Toxins from mold found growing on nuts or corn can weaken the airways’ self-clearing mechanisms and immunity, opening the door for respiratory diseases and exacerbating existing ones, according to the results of a study from otolaryngology researchers at the University of Pennsylvania.
Aflatoxins are a type of mycotoxin produced by certain fungi (Aspergillus flavus, for example) growing on and in certain foods. Overall, 25% of food crops worldwide are contaminated with these molds, which are known to cause allergic fungal rhinosinusitis and bronchopulmonary aspergillosis.
According to the researchers, the effects of inhaled aflatoxins or aflatoxin-producing fungi on the airway epithelium are not well characterized. In this study, they examined the effects of acute exposure to aflatoxins on airway cell physiology and concluded that the aflatoxins slowed down and impaired key defense mechanisms in the airways, including mucosal ciliary clearance and ciliary beat frequency (CBF). The results suggest that aflatoxins enhance the pathogenicity of the fungi and possibly other co-infecting pathogens, such as bacteria.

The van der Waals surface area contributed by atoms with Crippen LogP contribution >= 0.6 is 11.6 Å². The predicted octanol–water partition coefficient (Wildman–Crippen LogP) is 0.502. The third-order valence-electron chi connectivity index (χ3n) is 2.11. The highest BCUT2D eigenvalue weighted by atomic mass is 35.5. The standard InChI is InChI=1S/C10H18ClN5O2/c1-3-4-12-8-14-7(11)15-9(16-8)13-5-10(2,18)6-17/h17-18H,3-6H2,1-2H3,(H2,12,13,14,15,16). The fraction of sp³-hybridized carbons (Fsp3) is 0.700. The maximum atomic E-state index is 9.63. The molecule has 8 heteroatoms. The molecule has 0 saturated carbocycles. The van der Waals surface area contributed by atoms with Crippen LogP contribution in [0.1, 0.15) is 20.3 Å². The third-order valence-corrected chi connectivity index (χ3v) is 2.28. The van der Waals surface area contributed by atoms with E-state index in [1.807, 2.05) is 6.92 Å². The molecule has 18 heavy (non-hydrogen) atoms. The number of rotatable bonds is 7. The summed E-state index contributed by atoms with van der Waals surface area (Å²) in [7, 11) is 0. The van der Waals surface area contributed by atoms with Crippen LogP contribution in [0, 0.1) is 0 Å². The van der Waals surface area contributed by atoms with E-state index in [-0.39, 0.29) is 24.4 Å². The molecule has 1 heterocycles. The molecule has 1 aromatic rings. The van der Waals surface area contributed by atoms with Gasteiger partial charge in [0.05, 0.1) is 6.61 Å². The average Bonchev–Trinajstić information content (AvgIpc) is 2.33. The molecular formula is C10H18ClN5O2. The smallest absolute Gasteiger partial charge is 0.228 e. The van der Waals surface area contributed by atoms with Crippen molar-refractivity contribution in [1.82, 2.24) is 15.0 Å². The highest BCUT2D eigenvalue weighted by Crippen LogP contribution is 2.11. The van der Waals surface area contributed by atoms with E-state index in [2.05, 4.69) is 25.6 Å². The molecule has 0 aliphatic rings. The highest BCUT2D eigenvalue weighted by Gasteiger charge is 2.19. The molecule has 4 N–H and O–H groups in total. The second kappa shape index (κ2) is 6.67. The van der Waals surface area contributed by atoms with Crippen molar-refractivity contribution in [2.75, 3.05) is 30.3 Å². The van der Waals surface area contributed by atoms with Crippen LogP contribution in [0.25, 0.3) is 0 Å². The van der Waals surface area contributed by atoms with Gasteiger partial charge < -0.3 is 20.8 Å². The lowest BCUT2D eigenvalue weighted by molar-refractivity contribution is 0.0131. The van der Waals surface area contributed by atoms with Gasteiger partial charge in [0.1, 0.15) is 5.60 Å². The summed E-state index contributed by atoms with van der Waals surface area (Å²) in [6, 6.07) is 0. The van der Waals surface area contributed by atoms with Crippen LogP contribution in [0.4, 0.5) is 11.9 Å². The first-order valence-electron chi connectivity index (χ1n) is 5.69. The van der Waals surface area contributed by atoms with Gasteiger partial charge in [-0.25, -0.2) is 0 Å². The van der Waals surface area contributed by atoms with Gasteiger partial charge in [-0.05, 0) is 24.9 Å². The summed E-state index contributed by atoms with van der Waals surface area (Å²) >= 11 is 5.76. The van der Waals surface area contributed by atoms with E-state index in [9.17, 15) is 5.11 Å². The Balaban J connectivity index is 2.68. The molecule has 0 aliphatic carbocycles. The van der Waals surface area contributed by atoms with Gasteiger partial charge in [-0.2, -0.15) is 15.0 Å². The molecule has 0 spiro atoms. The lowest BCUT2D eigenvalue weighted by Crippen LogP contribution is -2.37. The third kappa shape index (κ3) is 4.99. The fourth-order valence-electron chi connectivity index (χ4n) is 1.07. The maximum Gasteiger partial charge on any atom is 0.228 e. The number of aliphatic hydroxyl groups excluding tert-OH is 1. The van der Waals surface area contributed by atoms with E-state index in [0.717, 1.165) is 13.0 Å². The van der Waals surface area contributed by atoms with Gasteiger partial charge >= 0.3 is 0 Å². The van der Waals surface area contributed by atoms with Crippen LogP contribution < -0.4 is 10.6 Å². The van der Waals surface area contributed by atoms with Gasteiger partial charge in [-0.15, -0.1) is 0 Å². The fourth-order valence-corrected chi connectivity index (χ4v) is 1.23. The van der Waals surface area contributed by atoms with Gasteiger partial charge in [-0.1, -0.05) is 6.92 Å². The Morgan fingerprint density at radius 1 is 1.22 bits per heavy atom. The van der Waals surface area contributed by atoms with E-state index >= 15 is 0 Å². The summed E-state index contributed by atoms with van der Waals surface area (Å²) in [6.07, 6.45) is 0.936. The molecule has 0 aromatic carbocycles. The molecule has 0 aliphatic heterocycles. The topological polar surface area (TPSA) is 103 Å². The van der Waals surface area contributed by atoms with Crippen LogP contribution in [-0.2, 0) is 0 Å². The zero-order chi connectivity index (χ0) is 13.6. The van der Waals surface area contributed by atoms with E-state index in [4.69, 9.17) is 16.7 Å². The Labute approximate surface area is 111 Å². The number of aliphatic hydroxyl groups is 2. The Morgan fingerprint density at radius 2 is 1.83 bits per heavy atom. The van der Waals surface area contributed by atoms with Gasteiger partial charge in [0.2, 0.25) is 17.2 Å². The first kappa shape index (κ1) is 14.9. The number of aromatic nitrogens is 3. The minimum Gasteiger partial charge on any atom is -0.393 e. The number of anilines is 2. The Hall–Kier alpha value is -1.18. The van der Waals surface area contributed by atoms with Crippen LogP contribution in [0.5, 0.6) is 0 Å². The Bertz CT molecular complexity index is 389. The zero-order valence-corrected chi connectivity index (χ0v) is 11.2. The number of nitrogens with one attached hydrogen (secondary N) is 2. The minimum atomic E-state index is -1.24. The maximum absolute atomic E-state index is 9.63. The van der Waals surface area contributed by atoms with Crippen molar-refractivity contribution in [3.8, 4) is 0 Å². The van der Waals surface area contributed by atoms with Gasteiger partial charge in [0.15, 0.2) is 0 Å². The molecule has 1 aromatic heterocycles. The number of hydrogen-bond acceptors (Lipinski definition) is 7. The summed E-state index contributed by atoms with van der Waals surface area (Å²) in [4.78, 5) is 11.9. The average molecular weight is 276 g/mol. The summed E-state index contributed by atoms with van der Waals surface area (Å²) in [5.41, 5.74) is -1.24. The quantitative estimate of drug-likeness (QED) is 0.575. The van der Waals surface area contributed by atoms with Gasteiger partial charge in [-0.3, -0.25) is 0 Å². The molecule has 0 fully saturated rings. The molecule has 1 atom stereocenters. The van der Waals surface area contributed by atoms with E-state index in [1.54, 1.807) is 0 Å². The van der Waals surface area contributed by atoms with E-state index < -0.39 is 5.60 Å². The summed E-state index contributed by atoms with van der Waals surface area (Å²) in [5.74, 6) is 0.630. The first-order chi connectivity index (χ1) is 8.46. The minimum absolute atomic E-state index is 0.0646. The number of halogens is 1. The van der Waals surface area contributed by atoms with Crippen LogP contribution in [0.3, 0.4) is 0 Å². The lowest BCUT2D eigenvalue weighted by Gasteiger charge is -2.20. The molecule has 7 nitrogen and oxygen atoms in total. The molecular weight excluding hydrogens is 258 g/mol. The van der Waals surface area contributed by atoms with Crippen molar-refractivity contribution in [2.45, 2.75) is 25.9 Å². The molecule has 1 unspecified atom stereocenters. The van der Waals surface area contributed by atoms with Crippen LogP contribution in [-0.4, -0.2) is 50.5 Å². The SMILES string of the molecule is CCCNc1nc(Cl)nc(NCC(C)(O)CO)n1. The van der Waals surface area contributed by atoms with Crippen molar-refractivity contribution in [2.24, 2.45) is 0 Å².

“Patients may become more susceptible to upper respiratory infections and chronic rhinosinusitis (CRS) that can ‘seed’ lower respiratory infections, especially in those with a compromised immune system,” said senior author Noam A. Cohen, MD, PhD, an associate professor of otorhinolaryngology at the University of Pennsylvania in Philadelphia.
The researchers found that CBF reductions were blocked by the protein kinase C (PKC) inhibitors Gö6983 and calphostin C, suggesting that drugs with similar activity could potentially be used to treat the fungal infection and prevent further co-infections. The use of such drugs to treat the infections may lessen the need for patients to be on antibiotics.